Pull the trigger at some point when they are sure the heart drug is good enough to get FDA approval. Remember, Amgen paid 10 billion for ONYX whose products were for a much smaller number of patients.
Wait until the kidney drug gets approved. One of these days the shorts will figure out that the stock is headed up not down. Maybe a buyout from Roche will do the trick.
Back in 2008 BMY and EXEL signed a partnership for several EXEL drugs that included XL184 which is now known as Cabzantinib. In May 2010 during one of it's cost cutting moves, BMY gave XL184 back to EXEL. In Nov. 2010 EXEL and BMY researchers reported good data for XL184 at a big cancer meeting in Europe. On July 13, 2015 it was announced that NCI is starting a big new trial in GU and kidney cancer using a combination of Cabo and Opdivo. Opdivo is BMY's immunotherapy drug that is doing very well. The BMY- EXEL connection is alive and well.
It's not the quality of the product. The first partner for Relistor was Lederle. Then Lederle was bought by Pfizer and Rlistor was given back to PGNX. After a couple of years a new partner was found (Salix). Everything seemed to be going well until Salix self destructed with the inventory disaster. So then Valeant, the bad boy of the pharmaceutical industry, gets Relistor. I would not want VRX to buy up PGNX.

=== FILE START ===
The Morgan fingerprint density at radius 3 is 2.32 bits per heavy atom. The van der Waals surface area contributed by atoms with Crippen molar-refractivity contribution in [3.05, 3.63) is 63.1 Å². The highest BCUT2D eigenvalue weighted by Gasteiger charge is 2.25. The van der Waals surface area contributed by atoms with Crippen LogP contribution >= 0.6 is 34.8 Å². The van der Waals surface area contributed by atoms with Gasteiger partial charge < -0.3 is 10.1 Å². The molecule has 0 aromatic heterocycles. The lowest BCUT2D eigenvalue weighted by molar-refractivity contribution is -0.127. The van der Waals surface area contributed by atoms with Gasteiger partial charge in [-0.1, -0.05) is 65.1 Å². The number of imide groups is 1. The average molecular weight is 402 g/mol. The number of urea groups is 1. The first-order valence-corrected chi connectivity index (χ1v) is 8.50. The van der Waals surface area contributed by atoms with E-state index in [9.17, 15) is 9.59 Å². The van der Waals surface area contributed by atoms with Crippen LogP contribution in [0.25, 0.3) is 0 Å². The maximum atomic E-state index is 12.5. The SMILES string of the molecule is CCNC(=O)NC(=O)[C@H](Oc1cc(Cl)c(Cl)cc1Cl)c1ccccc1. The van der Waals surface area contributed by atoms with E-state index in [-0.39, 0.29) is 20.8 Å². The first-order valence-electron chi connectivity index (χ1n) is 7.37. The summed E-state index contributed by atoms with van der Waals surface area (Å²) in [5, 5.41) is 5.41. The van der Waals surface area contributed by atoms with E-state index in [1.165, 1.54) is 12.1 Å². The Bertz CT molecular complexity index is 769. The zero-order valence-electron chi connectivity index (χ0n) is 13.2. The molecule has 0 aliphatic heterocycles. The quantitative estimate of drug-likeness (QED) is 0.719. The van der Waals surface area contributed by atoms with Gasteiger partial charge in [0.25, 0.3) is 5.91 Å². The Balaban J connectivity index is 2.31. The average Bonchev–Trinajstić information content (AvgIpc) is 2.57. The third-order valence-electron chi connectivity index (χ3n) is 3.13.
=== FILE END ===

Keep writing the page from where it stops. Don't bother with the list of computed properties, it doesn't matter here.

The company is now getting ready to have real products for sale so what happens ? The stock drops. Biotech stock action is a bit crazy.
Here is another thing to ask about at the press conf. At the Nov. 5 CC, Dr. Goldenberg mentioned a patient whose brain metastases disappeared after treatment with 132. If 132 can actually pass through the blood brain barrier this is a big development. Ask if there is there some way to test for this.
I saw the U. Chicago paper in 2012. The university holds the patent rights on Relistor and PROG has to pay a fee to the university on any sales .Also, the university still has the rights for use as a cancer drug.
Almost all ADC's on the market or in development come with a companion imaging agent. None has been mentioned so far for IMMU 132 or 130. Pretesting with the imaging agent is done to determine if the tumor overexpresses the surface receptor that the antibody targets. Only those patients whose tumor expresses the targeted surface protein are good candidates for the drug. The FDA will probably raise the subject. Most imaging agents are made by binding Tc99 to the antibody ( Trop2, or Ceacam ).